Perspective, Part 2: Auditions

I’m not really into video games. Have you ever seen those ‘tips and tricks’ magazines that are filled with secret codes and features to all the new and hip games? Sometimes I feel like bass magazines and the like do the same thing with auditions. Everything from yoga to mental games to play with yourself are prescribed as ways to help you win an audition. Now, I’m sort of speaking from ignorance, seeing that I’ve never taken a professional audition and I can’t talk about that daunting and grueling process firsthand, but, I’ve been doing a great deal of thinking about this subject, and it seems to me things you need to do to prepare for an audition are simple, practical, and maybe even somewhat cliche.

I really love listening to Jason Heath’s podcast Contrabass Conversations because it’s so interesting and informative on subjects such as this. In the last few weeks, he’s had on Larry Hurst, who is the bass professor at Indiana University, and Brad Opland, who is a section bass player in the Chicago Symphony. Both of them talked a great deal about the audition process, and the different things one should be doing to prepare for one.

Mr. Hurst talked about the practice regimen one should be using when preparing for an audition, which included,

1.) Having a predominance of orchestral excerpts in your ‘bag’.
2.) Not only practicing the excerpts. Be working on solo stuff as well, like concertos and the Bach Cello suites.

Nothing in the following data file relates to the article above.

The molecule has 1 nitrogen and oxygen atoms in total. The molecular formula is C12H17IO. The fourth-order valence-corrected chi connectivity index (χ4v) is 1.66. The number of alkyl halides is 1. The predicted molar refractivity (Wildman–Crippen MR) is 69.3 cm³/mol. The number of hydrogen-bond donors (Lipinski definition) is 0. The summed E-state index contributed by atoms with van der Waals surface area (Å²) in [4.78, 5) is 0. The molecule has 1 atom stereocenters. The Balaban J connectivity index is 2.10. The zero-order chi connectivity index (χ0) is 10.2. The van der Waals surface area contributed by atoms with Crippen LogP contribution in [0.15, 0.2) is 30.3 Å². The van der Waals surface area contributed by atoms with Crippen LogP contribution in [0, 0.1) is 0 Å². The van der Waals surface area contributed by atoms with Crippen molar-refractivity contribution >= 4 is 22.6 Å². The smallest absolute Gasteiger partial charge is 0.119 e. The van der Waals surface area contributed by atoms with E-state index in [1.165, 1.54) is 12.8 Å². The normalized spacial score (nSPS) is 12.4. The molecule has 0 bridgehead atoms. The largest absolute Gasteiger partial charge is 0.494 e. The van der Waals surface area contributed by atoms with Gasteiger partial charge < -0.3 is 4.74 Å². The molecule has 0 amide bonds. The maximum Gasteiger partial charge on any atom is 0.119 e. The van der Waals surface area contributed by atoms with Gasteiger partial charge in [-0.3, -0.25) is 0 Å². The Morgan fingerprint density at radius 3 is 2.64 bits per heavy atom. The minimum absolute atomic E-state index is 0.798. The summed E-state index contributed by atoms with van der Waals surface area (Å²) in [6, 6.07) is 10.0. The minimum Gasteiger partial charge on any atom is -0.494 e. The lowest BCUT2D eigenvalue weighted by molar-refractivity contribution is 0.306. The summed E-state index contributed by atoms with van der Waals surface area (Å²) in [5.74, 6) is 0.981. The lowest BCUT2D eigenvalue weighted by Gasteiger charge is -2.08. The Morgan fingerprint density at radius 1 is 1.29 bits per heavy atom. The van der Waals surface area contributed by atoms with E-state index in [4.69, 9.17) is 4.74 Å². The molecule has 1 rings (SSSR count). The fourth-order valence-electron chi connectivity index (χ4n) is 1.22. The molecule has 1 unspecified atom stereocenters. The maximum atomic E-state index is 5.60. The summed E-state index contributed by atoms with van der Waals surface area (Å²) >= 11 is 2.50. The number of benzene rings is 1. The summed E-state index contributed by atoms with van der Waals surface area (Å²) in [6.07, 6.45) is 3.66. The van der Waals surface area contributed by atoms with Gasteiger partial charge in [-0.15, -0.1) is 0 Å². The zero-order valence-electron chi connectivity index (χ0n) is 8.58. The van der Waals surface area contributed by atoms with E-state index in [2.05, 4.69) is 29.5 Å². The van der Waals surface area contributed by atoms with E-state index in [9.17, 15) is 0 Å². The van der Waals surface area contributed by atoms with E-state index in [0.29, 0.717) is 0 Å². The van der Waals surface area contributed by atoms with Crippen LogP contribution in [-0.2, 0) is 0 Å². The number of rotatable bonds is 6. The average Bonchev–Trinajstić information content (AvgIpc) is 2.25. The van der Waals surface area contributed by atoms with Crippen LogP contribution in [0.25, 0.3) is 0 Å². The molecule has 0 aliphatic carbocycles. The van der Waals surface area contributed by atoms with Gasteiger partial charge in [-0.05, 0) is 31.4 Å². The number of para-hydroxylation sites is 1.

3.) Play for other people, and not just bass players. Wind players are particularly good, because, “If it sucks, they’ll tell you right away. They take no prisoners.”
4.) Play along with recordings!

The real key to his advice encompasses those 4 points, and in a sense, is those 4 points…

Be prepared.

I’m one of those players who struggles with playing in front of people. It’s really quite awful sometimes, to tell you the truth, and many times in the past my nerves have crippled my playing ability. I’ve noticed a correlation between my nerves and the amount of time I’ve invested in practicing, though. When I’ve practiced enough hours to where I can stop and think, “That’s all I can do on this (excerpt, concerto movement, etude, etc.) tonight,” then I feel comfortable putting down the bass for the day, and picking it up the next knowing that I did everything I possibly could to be prepared the last time I practiced. This is probably old hat information to most experienced players, but it’s something that I’ve managed to overlook for years. I would always put in my hours of practice, but I’d regard those hours as irrelevant when the nerves would kick in, and I’m staring at an audience or an audition committee that expects me to do something with this awkwardly shaped piece of wood.

I had never thought of the satisfactory amount of practice time invested for a performance or audition as a confidence platform to stand on…and that’s what I should have been doing all along.

Of, course, you’re still going to be nervous come audition or performance time. That’s only natural. Mr. Hurst made the comment,